Saturday, May 06, 2006

Ken Askew: "Confessions of a Wounded Speechwriter"

(Borrowed via Wikipedia)

One of my friends and NoZe Brother confreres at Baylor University was none other than Ken Askew, a missionary's kid from Japan who went by the Noble NoZe cognomen of "Brother KimoNoZe."

By "none other than" I mean that he is a well-known personality ... to me. You, by contrast, have probably never heard of Ken. If I were the sort of writer who enjoys a bad pun, I'd say that he's probably beyond your ken.

But that wouldn't really be true. Except in some deep, ontological sense known only to God, my old friend Ken is so sufficiently within your ken that you soon will feel that you, too, have always known him.

He will have become a kith among your kith and kin.

For the mid-seventies Baylor scene, Ken was unusual. Having grown up in Japan, he knew the Japanese language well enough to speak it in a way that to my ears sounded fluent. More importantly, this ability set him off from others at Baylor, aside from the occasional Japanese exchange student such as Junichi Nakashima -- artist, poet, and martial arts expert who worked with me in Penland Cafeteria and with whom I've utterly lost contact.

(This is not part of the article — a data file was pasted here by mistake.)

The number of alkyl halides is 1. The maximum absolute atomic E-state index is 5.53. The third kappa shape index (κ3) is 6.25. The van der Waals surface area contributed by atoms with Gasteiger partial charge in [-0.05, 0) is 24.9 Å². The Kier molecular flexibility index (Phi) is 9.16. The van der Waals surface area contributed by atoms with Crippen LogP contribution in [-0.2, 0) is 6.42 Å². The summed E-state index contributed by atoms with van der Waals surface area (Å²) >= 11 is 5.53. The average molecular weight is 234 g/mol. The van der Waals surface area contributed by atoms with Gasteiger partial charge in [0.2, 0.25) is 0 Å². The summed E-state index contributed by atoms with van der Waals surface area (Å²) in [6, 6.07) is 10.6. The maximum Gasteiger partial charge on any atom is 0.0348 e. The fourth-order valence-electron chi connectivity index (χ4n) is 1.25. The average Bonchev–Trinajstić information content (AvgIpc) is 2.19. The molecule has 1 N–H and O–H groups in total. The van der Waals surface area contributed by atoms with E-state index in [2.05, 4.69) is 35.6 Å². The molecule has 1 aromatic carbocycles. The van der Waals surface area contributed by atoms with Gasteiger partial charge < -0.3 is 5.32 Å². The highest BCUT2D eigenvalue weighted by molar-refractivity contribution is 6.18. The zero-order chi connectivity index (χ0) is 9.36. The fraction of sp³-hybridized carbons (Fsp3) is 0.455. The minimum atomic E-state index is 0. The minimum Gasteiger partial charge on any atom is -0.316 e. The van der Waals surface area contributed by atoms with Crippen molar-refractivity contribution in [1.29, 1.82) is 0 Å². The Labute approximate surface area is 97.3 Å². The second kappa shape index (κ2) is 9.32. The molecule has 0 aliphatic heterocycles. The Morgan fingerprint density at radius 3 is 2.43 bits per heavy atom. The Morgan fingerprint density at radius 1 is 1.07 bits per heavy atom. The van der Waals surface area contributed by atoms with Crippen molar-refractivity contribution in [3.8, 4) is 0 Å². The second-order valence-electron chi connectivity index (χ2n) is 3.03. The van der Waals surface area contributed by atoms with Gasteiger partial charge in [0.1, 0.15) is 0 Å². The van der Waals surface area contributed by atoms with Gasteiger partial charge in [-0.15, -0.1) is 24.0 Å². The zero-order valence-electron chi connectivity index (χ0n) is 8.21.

But this post concerns Ken, not Junichi.

Ken was also an excellent musician and had been accepted at The Julliard School of Music but chose Baylor instead because -- if I correctly recall -- he had never bothered to learn how to read music well and had no desire to learn. Why big Baptist Baylor? Free education for missionary kids. And being exceedingly intellectually gifted, he had done so well on all the various, requisite tests that he had also qualified for a full scholarship.

He therefore had sufficient leisure and money to devote himself to the life of an aesthete, so he spent his time and money on interests in music, art, and literature. Occasionally, he went to his classes but didn't appear to take them especially seriously and was repeatedly at risk of losing his scholarship but never did.

Upon graduating, we went our separate ways and lost contact, though I wondered, from time to time, what had become of Ken.